Tuesday, August 30, 2016

progressive circles

When I was twenty, I could jog a mile, without breaking a sweat.  After ten years of a rather sedentary adult life, and fifteen years being off somatropin, I found that could barely run half a mile, without feeling like I might be dying.  Though the older grown-ups would laugh at me, for how I have no idea! Try 50, try 60, try 70..

Meh.  At thirty, I knew that old age was upon me.  I knew that it was only the beginning.  I don't want to be a hobbled old man by the age of fifty.  Given the current rate of increase for the average human lifespan, that could be well under half my life still ahead of me, by the year 2035.  On average.  I could even be well ahead of that curve, if I put more effort into it than most people do, just by getting some basic exercise, and eating a rational diet.

Why does that matter?  I've never met a 50 year old, let alone an 80 year old, who would pass up the chance at being physiologically 30 again. ..because they got to be young, already?  That was just plenty, when they had the chance?  That sounds nice and rational, and surely some people might be such paragons of good mental health, but it's not really how it usually pans out.  It doesn't even really make all that much sense.  We're not the same person we were.  What that young version of ourselves had, it's of little consequence to what we want now.  Might as well have been someone else's, but for these fading jumble of memories.

So, when I'm not pondering what it means for something to be mine, my experiences, my body, my mind, my life.. I've been trying.  I found that though I absolutely hate doing it, running seemed to provide the most bang for the buck.  As far as requiring the least amount of time, to get the most benefit to my circulatory system.  Which, in turn benefits every other system.  I'd love to be doing martial arts again too, but in the meantime, running should do the trick well, without requiring more time and attention than I'm willing to spare.  

I'm very busy doing nothing, you see, and my nothing time is very important to me.  Seriously, it is.  I can't help clinging to it, like it's life or death.  It's kind of weird.  I'm hoping I'll feel inclined to do more, as I start feeling better, and I'm doing everything I can to feel better.

I found running very difficult, though.  Everyone does, I know.. but, "everyone" isn't really everyone.  It's most people.  Some people are in great health, and can pick up running much more easily.  Other people, are not in good health, for any number of reasons.  From heart disease, to obesity, to an acute endocrine disorder that interferes with oxygenating the blood. or muscle healing rate.  So, for some people, it's especially difficult.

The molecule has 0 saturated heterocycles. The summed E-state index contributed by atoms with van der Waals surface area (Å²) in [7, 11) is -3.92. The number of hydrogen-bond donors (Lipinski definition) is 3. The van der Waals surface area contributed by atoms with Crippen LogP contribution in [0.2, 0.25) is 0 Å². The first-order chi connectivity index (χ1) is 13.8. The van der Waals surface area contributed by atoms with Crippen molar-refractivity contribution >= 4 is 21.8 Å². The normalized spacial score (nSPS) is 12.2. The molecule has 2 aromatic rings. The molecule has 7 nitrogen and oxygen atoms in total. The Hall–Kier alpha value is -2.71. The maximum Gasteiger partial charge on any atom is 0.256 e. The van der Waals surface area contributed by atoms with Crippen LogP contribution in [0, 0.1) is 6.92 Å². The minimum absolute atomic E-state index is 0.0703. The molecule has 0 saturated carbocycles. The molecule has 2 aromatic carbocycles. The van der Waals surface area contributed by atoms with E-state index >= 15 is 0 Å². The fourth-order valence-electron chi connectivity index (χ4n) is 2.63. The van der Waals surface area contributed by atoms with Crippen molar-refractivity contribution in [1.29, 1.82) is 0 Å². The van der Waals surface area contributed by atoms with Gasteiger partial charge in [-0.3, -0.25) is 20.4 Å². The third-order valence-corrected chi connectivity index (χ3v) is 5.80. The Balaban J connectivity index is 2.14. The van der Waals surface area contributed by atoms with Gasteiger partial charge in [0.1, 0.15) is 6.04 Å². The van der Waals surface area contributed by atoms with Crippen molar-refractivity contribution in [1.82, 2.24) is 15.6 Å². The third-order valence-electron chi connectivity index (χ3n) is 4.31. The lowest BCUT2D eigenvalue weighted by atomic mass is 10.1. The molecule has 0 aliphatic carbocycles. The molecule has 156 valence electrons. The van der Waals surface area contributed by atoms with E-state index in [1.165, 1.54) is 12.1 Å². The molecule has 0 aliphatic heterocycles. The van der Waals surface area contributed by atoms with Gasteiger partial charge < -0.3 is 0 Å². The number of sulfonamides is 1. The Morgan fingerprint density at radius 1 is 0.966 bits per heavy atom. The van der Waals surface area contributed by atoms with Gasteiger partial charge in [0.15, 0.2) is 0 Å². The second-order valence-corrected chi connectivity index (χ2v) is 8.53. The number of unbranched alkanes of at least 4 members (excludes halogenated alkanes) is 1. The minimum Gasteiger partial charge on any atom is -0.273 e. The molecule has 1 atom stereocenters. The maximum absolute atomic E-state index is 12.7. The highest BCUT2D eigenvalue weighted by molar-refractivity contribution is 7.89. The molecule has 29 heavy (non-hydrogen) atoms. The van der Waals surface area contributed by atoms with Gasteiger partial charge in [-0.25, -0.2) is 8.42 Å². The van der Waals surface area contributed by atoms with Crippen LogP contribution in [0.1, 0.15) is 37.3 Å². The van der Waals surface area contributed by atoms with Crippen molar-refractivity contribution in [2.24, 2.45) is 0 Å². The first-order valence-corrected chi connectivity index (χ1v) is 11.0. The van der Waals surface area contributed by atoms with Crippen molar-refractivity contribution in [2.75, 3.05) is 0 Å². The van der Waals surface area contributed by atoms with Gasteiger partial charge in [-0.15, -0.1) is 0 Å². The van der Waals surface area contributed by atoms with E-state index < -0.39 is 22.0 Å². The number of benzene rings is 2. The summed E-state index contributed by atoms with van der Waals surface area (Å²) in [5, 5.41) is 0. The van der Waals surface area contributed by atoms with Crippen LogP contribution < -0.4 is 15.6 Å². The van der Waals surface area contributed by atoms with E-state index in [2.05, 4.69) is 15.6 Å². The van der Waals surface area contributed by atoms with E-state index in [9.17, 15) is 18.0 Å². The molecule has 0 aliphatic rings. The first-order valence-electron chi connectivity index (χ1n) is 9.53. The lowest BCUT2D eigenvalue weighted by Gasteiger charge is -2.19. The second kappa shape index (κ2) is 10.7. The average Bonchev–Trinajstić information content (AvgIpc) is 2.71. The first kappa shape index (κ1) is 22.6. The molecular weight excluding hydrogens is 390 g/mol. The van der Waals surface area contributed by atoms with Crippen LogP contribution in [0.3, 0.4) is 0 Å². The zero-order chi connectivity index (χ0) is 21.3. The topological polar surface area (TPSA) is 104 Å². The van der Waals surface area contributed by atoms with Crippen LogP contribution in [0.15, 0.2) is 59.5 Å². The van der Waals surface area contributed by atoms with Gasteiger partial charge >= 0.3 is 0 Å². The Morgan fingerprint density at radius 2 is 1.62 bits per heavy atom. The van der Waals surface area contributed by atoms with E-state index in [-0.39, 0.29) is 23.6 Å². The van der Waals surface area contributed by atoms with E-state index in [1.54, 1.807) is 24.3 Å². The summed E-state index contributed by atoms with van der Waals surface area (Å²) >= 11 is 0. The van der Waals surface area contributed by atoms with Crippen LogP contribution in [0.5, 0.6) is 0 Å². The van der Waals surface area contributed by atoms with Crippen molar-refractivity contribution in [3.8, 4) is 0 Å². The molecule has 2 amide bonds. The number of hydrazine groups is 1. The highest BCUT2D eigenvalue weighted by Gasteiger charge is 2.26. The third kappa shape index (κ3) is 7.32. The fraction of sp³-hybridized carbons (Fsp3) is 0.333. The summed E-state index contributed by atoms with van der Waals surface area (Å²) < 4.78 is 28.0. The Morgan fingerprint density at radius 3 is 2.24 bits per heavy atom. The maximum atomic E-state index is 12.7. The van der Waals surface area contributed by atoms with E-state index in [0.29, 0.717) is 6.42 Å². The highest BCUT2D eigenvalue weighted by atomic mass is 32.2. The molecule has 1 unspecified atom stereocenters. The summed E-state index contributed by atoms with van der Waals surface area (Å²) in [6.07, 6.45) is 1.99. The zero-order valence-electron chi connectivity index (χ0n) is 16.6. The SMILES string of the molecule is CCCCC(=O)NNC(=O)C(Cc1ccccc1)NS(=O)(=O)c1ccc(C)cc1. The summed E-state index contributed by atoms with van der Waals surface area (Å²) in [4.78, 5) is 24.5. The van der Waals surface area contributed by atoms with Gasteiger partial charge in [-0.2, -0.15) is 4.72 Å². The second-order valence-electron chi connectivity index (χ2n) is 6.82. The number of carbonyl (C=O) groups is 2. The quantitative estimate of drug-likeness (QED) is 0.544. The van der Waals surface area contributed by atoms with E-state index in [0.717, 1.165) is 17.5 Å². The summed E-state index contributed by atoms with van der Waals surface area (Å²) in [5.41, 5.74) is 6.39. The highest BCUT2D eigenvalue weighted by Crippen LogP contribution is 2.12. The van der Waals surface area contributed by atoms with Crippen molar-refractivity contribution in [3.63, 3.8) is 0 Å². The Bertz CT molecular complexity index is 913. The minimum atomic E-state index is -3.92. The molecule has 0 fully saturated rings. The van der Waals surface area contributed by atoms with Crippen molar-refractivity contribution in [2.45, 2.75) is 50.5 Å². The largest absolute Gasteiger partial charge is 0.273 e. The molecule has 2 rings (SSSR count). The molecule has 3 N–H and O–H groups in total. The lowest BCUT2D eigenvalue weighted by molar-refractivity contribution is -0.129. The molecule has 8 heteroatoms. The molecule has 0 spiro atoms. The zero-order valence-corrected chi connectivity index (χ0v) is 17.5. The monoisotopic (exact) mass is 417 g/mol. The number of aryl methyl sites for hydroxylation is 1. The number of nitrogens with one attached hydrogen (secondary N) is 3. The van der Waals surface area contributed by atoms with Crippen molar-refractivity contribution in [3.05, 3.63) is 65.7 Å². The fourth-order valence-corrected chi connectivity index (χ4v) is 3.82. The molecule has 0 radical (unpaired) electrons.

Anyhow, normal or not, not only did I have trouble making it half a mile, I also never seemed to get any better at it, despite diligently trying to keep doing it anyhow.  For years, I would just do these pathetic round the block runs, feeling like they were nearly killing me.  Only when I was on somatropin again, ten years later, did I find myself pushing that up to a mile.  Then, a mile and a half.  Then two miles.  Then two miles, while still feeling good and functional, afterwards.

Finally, to deciding that running two miles, every other day, should be about optimal for a healthy system, without wearing the parts out.  No reason to keep pushing it up, I had no reason to keep improving.  Just to keep doing what I was doing.  Why is that such a rare place to be?

Now that I'm back on GH, I'm running again, but where I live now is much more hilly. The best circuit I could put together starting at my house involves quite a bit of running up and down hills.  So, it's a bit more challenging, and difficult to compare in terms of distance.  I think I might actually be pushing myself harder than I was back in Montclair.  I'm having trouble making the full mile and a half, and collapsing when I get back.  I was able to do it ok when I first got here though.  Progress is slow.

I just want to get back to that point.  It was also about the cardiovascular benefit to mental health and acuity.  Sometimes that even more so. I could sure use some of that, too.  

twenty-first century tourism

I'm anxious and unsure of whether I'll really want to do any more than I have been doing, but I have been doing a whole lot of nothing.  That can't possibly be a good idea.

So, I am moving forward, in these comically lame baby steps.  Maybe that's just how it works.  Or, maybe this is just one of the many tricks my mind plays on me, to keep me doing nothing.  I don't know.  Tricks like that, and my love for pot and video games.

I'm not saying they destroy a person's motivation or anything, but let's just say, you probably do need a little extra to spare.  They are going to bite into some of it.

Friday, August 26, 2016

a dubious relationship with reality

I've always been an unyielding materialist.  As I understand it, there is a concrete physical reality, and it's absurd to suggest that it would bend to anyone's will, or even that any such concept as will would exist outside of it, in any way.  Everything comes down to physics.  Shouldn't this pretty much go without saying?